By Ashley Rios, LCSW
As Child Abuse Awareness Month ends, we focus on a faith-based awareness initiative, Blue Sunday, which took place April 28.
Blue Sunday began in 1994 with 20 churches participating. Today, more than 7.4 million churches across five continents participate in Blue Sunday. On this day, faith-based communities are encouraged to take time in their services to pray for victims of child abuse and bring awareness to an issue that impacts 175 children daily in Texas.
Child abuse, including sexual abuse, physical abuse, emotional abuse and neglect, does not discriminate; children and families from all socioeconomic groups, races, ethnicities and religions can be effected. For some child victims of abuse, faith plays a role in their healing process. Many children and adolescents find comfort and support in their faith-based communities after experiencing a traumatic event.
Faith-based communities and all adults can also advocate for child abuse victims by becoming familiar with the signs of child abuse and alerting appropriate agencies of suspected or known abuse. Signs of abuse include:
1. Unexplained injuries: Visible signs of physical abuse can include bruises, marks or burns in shapes and patterns of objects. Unconvincing explanations for a child’s injuries may also be heard.
2. Changes in behavior: Abuse can lead to changes in a child’s behavior. Children may become scared, anxious, depressed, withdrawn or more aggressive.
3. Returning to earlier behaviors: Abused children may revert to behaviors from earlier stages of development. For example, thumb-sucking, bed wetting, fear of the dark or strangers.
4. Fear of certain places or people: Abused children may express apprehension or anxiety about leaving school, or about going places with the person who is abusing them.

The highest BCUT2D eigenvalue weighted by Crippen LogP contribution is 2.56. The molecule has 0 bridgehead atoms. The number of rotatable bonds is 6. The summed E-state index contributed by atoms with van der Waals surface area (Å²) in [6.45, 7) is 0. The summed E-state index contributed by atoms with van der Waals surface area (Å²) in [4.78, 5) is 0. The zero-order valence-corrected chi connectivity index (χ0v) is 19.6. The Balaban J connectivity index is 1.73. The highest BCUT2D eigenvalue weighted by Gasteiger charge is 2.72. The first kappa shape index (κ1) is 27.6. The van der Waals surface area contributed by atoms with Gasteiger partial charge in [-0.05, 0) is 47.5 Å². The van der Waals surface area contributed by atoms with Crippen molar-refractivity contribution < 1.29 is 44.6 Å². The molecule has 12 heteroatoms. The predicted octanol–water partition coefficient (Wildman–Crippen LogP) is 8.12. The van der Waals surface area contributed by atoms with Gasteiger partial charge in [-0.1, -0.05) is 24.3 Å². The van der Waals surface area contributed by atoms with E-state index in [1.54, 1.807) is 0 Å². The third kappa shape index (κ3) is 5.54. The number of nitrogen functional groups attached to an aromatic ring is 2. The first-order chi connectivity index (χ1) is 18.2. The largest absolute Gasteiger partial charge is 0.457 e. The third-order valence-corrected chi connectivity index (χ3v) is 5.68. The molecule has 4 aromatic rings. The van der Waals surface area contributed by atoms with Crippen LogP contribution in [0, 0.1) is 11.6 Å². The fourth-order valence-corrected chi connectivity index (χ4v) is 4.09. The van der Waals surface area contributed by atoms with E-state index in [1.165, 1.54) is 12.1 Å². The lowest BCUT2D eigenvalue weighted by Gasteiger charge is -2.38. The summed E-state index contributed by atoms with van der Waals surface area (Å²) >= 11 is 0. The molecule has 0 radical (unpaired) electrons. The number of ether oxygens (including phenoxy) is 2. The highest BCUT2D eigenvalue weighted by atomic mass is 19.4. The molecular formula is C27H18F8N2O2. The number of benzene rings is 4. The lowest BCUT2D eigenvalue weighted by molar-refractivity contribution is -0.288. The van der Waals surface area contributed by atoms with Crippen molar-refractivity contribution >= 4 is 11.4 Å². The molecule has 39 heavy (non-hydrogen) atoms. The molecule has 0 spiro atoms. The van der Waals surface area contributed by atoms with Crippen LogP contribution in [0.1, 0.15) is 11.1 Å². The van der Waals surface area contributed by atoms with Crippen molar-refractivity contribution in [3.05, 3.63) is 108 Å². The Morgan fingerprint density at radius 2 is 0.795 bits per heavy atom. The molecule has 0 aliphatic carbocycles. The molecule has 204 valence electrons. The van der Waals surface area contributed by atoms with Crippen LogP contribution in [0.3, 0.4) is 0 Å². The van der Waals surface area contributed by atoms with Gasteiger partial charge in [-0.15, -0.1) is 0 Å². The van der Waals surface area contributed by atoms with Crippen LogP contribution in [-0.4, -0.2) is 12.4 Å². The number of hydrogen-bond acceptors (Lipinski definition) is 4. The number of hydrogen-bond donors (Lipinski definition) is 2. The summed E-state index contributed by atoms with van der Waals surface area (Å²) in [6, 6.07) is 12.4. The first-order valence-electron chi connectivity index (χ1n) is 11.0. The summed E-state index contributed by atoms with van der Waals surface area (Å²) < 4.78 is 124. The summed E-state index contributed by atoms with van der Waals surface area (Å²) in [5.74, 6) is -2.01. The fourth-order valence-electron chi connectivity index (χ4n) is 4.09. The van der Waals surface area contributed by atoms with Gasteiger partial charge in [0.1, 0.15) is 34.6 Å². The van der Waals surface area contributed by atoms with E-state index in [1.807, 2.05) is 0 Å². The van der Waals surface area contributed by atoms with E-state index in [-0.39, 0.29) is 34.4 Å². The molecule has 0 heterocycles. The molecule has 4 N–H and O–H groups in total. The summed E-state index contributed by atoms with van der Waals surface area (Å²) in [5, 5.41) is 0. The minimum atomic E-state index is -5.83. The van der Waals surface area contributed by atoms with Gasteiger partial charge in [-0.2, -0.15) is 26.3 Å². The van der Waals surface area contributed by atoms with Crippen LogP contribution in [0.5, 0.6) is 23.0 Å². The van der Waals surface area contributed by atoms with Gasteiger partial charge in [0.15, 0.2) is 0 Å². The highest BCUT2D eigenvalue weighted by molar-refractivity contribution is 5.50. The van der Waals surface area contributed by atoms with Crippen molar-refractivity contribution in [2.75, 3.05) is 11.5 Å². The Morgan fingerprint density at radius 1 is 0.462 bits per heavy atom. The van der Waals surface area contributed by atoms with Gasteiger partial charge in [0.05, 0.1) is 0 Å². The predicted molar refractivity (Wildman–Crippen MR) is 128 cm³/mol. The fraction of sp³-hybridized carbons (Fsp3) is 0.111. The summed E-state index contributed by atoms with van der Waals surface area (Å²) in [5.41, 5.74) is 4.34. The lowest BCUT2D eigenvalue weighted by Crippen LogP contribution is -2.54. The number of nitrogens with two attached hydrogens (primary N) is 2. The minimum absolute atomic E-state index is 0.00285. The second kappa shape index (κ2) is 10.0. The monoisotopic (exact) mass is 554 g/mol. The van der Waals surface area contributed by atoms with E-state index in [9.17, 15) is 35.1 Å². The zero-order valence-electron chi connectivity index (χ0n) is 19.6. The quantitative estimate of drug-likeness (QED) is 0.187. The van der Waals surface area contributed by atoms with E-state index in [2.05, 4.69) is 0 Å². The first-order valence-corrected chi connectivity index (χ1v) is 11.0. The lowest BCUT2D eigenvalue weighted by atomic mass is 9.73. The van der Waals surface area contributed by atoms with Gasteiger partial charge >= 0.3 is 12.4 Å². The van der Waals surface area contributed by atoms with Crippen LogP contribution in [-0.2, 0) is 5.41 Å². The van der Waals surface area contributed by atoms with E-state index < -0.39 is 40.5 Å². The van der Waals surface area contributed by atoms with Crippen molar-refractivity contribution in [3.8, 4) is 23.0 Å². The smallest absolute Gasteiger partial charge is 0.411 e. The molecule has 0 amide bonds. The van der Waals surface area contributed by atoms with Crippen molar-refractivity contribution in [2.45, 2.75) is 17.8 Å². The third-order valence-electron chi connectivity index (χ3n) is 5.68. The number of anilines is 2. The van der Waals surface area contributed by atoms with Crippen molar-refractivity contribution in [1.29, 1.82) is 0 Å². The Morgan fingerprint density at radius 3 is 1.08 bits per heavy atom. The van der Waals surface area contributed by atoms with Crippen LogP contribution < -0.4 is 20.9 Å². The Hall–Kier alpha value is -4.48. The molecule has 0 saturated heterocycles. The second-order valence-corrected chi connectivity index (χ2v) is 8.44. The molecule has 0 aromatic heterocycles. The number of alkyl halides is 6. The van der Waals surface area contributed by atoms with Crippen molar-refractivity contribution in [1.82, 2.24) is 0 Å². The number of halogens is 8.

5. Changes in eating: Stress, fear and anxiety caused from abuse can lead to changes in a child’s eating patterns which can cause weight gain or weight loss.
6. Changes in sleep: Abused children may experience frequent nightmares or have trouble falling asleep which can lead to a tired appearance or fatigue.
7. Changes in school performance and attendance: Abused children may have trouble concentrating in school, and have excessive absences, at times due to adults trying to hide possible injuries.
8. Lack of personal care or hygiene: Abused and neglected children may appear uncared for and present with body odor, appear dirty, and lack sufficient weather appropriate clothing.
9. Risk taking behaviors: Adolescents experiencing abuse may engage in high risk activities including using drugs and alcohol.
10. Inappropriate sexual behaviors: Children who have experienced sexual abuse may exhibit overly sexualized behavior or use explicit sexual language.
If you know or suspect a child is experiencing abuse report at 1-800-252-800 or at www.txabusehotline.org.
All children have the right to grow, to be happy and healthy, and to reach their full potential in a world free of abuse. This Blue Sunday we can join our faith-based communities in praying for children and families impacted by child abuse and commit to believing and supporting victims.
The following article is part five of a five-week series focusing on raising awareness about sexual assault and child abuse. April was Sexual Assault and Child Abuse Awareness month.